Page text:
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Marine Corps to CEO: John Warren ’03 Alumni at Work, From the Marine Corps to CEO of Lima One Capital

“I am very driven to create a great company. The bigger the company gets, the more opportunity I have to impact the markets and neighborhoods in a positive way.”

John Warren was a student at Washington and Lee University majoring in politics when the United States was attacked on 9/11. The Al Qaeda-led attack on our homeland made an impact on Warren that changed his future forever.

When he graduated in 2003, Warren planned to immediately join the U.S. Marine Corps. However, with no openings available, he deferred that plan and joined a fast-track management program with Michelin. During a one-year stint in Atlanta as a territory manager for Michelin, his desire to join the Marines never left him.

His chance came in October 2004. He became a Marine, completed Officer Candidate School and was commissioned as a second lieutenant. After more training, he became an infantry officer, commanding the First Platoon, Lima Company, 3rd Battalion, Eighth Marines, stationed in Ramadi, Iraq.

“Ramadi was known as the graveyard of Marines,” said Warren. A third of his platoon earned Purple Hearts for combat injuries, but “in seven months, we saw an 80 percent decrease in attacks” against the U.S.-led forces.

His experiences with Lima Company and another deployment on a Marine Expeditionary Unit that traveled throughout the Middle East, left lasting impressions on him that surfaced later in his post-military life as an entrepreneur.

Back in Atlanta, Warren decided that creating his own business was the best track for his civilian career. He had flipped a house once before and enjoyed seeing the transformation that takes place when a rundown house becomes a newly remodeled home for a family.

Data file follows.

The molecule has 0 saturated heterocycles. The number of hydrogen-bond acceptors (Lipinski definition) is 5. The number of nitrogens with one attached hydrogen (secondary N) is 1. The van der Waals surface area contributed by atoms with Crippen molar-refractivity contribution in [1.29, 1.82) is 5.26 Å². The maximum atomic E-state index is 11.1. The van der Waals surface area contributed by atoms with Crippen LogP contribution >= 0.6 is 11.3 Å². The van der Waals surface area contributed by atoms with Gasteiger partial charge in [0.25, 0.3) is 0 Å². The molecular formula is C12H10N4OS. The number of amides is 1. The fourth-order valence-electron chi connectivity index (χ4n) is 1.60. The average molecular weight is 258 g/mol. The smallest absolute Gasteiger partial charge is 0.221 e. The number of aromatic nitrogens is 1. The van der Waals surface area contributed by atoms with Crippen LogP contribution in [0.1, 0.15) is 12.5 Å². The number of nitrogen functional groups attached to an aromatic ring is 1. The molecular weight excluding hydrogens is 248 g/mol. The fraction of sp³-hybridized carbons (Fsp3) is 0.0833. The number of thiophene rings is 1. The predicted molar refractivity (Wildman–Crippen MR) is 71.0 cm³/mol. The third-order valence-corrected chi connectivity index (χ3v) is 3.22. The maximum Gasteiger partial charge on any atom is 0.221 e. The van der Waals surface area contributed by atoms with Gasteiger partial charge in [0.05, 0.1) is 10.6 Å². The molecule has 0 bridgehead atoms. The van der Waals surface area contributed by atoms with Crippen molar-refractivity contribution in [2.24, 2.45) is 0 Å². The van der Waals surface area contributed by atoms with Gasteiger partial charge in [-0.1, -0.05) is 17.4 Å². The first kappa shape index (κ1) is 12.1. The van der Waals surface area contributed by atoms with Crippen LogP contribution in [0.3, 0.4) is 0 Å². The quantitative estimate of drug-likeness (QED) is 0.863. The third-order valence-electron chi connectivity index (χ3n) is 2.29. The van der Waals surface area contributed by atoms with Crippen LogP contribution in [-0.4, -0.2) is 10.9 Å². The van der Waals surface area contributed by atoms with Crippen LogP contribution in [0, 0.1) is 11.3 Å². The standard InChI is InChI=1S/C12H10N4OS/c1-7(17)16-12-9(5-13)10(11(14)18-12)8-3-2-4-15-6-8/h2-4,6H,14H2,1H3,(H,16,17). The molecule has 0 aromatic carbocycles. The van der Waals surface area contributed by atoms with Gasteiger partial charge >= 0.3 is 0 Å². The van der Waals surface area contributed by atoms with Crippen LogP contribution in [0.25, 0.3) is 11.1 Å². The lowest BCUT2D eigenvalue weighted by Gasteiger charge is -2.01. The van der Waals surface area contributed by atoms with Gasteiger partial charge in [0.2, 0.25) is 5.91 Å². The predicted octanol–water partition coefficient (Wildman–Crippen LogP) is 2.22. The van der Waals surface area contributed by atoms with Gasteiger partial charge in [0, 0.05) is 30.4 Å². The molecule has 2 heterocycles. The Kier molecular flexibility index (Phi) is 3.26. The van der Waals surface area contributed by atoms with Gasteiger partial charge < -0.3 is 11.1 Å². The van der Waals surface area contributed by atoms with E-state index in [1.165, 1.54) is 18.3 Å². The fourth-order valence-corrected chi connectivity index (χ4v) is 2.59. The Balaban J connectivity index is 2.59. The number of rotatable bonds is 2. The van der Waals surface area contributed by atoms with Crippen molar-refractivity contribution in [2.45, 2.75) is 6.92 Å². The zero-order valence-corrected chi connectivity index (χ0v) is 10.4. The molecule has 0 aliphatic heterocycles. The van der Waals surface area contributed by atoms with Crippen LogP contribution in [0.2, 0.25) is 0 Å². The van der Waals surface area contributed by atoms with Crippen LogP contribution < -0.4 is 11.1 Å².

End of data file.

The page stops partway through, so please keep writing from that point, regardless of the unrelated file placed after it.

He would need capital to get started, and luck played a role. He was introduced to someone in Atlanta and the two “met over bagels one morning.” He pitched his idea, and the man offered to get him started with a $1 million investment, to be paid back at 8 percent interest.

“This was just after the housing market crash,” Warren said. Thousands of houses in Atlanta were going into foreclosure, and he thought his timing and the investment were enough to get a rental fund started. However, when he went to foreclosure auctions, “I was always outbid.”

He needed more information, so he asked other investors how they were getting the money for their purchases. Most said they were using their own cash, “but it didn’t make sense to me that they weren’t leveraging their capital.”

He discovered that because of new regulations passed by Congress after the housing bust, banks were not lending money to residential real estate investors. Warren began to research the regulations and discovered that 20 percent of homes were being sold to investors, but there was no good source of funding for them. Lenders, called “hard-money lenders,” offered some funding, but at high interest rates and fees. Most investors stayed away from them.